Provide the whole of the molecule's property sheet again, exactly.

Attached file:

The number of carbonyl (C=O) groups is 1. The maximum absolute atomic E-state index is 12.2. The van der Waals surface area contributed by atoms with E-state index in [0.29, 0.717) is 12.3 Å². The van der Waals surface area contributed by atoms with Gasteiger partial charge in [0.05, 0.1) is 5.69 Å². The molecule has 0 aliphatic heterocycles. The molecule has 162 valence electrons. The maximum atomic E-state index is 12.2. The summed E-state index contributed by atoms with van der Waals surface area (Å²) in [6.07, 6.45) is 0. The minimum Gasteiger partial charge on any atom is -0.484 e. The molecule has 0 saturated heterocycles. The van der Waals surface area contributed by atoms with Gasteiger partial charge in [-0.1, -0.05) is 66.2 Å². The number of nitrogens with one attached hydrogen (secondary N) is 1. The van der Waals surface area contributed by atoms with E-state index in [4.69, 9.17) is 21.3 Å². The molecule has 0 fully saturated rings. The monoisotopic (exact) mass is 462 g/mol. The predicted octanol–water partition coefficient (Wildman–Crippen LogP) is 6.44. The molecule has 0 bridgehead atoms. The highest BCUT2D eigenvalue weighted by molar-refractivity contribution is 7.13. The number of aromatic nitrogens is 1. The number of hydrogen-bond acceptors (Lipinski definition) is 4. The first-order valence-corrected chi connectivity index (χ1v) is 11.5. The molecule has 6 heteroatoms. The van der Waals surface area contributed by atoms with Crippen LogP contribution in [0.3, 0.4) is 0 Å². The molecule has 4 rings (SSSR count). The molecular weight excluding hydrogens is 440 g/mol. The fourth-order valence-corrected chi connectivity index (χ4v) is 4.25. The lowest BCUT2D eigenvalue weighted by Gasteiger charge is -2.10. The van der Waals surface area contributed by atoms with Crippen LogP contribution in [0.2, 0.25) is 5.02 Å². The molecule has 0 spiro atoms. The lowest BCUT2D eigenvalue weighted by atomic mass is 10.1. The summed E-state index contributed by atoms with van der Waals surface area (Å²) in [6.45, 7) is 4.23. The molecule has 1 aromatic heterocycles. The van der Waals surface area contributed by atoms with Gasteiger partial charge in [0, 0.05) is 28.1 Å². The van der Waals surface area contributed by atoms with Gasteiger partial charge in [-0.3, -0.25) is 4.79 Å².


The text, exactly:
The number of carbonyl (C=O) groups is 1. The maximum absolute atomic E-state index is 12.2. The van der Waals surface area contributed by atoms with E-state index in [0.29, 0.717) is 12.3 Å². The van der Waals surface area contributed by atoms with Gasteiger partial charge in [0.05, 0.1) is 5.69 Å². The molecule has 0 aliphatic heterocycles. The molecule has 162 valence electrons. The maximum atomic E-state index is 12.2. The summed E-state index contributed by atoms with van der Waals surface area (Å²) in [6.07, 6.45) is 0. The minimum Gasteiger partial charge on any atom is -0.484 e. The molecule has 0 saturated heterocycles. The van der Waals surface area contributed by atoms with Gasteiger partial charge in [-0.1, -0.05) is 66.2 Å². The number of nitrogens with one attached hydrogen (secondary N) is 1. The van der Waals surface area contributed by atoms with E-state index in [4.69, 9.17) is 21.3 Å². The molecule has 0 fully saturated rings. The monoisotopic (exact) mass is 462 g/mol. The predicted octanol–water partition coefficient (Wildman–Crippen LogP) is 6.44. The molecule has 0 bridgehead atoms. The highest BCUT2D eigenvalue weighted by molar-refractivity contribution is 7.13. The number of aromatic nitrogens is 1. The number of hydrogen-bond acceptors (Lipinski definition) is 4. The first-order valence-corrected chi connectivity index (χ1v) is 11.5. The molecule has 6 heteroatoms. The van der Waals surface area contributed by atoms with Crippen LogP contribution in [0.3, 0.4) is 0 Å². The molecule has 4 rings (SSSR count). The molecular weight excluding hydrogens is 440 g/mol. The fourth-order valence-corrected chi connectivity index (χ4v) is 4.25. The lowest BCUT2D eigenvalue weighted by Gasteiger charge is -2.10. The van der Waals surface area contributed by atoms with Crippen LogP contribution in [0.2, 0.25) is 5.02 Å². The molecule has 0 spiro atoms. The lowest BCUT2D eigenvalue weighted by atomic mass is 10.1. The summed E-state index contributed by atoms with van der Waals surface area (Å²) in [6.45, 7) is 4.23. The molecule has 1 aromatic heterocycles. The van der Waals surface area contributed by atoms with Gasteiger partial charge in [0, 0.05) is 28.1 Å². The van der Waals surface area contributed by atoms with Gasteiger partial charge in [-0.3, -0.25) is 4.79 Å².